Many fearful flyers also benefit by learning as much as they can about air travel. Here are a few key facts:
- Modern airplane systems are built with redundant systems. Important control mechanisms have one or even two back ups.
- Planes are strong. Boeing once set out to destroy one of its jets, on the ground. They were able to bend the wings more than 20 feet before they broke.
- Turbulence is not a safety issue. It may make you uncomfortable, and for this reason pilots avoid turbulence, but turbulence has never caused a plane to crash.
- Maintenance is extraordinarily thorough. For every one hour of flying time, jet aircraft receive 11 to 12 person-hours of maintenance. The performance of many modern jet engines is monitored in real time using computers, so problems can be detected early.
- Pilots are a highly selected and educated individuals who are trained very rigorously and receive extensive ongoing education using flight simulators and on-board monitors. Imagine how careful your doctor would be if he or she had the same medical condition you have. Pilots are on the plane with you and have lives and families to return to just as you do.
- Airplanes can glide — and do so well. An airplane that loses all engine power at 35,000 feet (a common cruising altitude) can fly more than 100 miles and land safely. Remember, the space shuttle is a glider — it lands without any engine power at all.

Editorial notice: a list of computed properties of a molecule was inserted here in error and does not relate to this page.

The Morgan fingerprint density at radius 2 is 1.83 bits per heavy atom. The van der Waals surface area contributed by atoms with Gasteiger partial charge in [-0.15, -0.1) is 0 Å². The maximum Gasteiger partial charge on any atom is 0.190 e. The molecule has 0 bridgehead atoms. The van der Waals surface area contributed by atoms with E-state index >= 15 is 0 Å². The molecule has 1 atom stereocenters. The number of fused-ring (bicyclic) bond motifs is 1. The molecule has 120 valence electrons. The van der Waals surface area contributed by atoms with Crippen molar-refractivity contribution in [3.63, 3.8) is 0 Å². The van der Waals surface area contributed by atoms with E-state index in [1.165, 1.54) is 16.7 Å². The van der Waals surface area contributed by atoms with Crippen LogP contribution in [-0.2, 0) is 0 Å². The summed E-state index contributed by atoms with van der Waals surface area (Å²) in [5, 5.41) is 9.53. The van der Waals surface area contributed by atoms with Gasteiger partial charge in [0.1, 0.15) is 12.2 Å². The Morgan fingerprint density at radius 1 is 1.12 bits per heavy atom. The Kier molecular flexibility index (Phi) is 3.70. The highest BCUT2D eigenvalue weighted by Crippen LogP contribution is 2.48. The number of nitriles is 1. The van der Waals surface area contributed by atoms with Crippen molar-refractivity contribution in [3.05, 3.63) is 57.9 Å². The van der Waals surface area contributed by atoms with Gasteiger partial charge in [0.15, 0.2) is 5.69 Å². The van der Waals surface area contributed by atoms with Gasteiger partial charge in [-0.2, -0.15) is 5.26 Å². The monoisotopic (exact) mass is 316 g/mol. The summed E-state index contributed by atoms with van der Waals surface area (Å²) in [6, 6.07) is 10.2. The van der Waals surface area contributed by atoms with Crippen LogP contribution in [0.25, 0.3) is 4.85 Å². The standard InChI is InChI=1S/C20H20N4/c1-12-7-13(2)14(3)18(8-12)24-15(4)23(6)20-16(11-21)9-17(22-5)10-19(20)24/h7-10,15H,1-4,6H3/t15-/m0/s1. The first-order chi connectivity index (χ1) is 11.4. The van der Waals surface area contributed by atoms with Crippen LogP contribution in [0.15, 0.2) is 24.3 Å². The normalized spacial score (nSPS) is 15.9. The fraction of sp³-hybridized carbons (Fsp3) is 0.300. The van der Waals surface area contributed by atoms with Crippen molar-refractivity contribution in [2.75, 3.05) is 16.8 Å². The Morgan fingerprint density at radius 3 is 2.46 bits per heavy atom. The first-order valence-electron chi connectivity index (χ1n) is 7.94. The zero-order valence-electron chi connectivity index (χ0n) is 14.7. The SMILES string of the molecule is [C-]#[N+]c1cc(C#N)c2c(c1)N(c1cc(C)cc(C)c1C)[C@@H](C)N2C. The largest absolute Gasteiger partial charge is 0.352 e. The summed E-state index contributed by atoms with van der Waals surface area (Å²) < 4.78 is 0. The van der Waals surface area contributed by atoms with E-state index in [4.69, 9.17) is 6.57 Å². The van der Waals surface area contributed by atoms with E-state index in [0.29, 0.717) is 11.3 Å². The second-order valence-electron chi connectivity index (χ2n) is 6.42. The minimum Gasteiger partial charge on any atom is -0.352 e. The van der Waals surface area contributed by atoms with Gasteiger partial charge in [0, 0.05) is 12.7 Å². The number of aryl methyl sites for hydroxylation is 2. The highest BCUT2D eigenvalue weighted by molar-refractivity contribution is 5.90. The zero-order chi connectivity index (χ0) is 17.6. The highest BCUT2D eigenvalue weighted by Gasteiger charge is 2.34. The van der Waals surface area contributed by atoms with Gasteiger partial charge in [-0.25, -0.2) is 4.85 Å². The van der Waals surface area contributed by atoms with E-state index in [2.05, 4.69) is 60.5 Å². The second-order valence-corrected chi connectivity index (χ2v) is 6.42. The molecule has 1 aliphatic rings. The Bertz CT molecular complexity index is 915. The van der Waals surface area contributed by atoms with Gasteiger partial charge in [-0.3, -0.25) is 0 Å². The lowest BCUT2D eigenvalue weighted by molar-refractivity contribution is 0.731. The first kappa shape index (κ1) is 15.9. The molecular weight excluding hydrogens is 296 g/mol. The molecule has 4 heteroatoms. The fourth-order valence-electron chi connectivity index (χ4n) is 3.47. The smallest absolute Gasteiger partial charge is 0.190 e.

- The Air Traffic Control system is extremely well developed in the United States. Like pilots, Air Traffic Controllers are also highly trained professionals.
In addition, learning how planes operate can go along way to relieving anxiety:
- There are distinctive noises that planes make on runways. Some people confuse the sound of an airplane tire hitting the elevated runway lights for a flat tire.
- Pilots often reduce engine power after the initial climb — sometimes for noise abatement, to reduce engine wear and fuel consumption, or to comply with air traffic instructions. The plane will feel as if it’s falling but it’s not.
Once you’ve learned to trust the industry, there are additional behavioral steps that are of great assistance to the fearful flyer — more on these next time.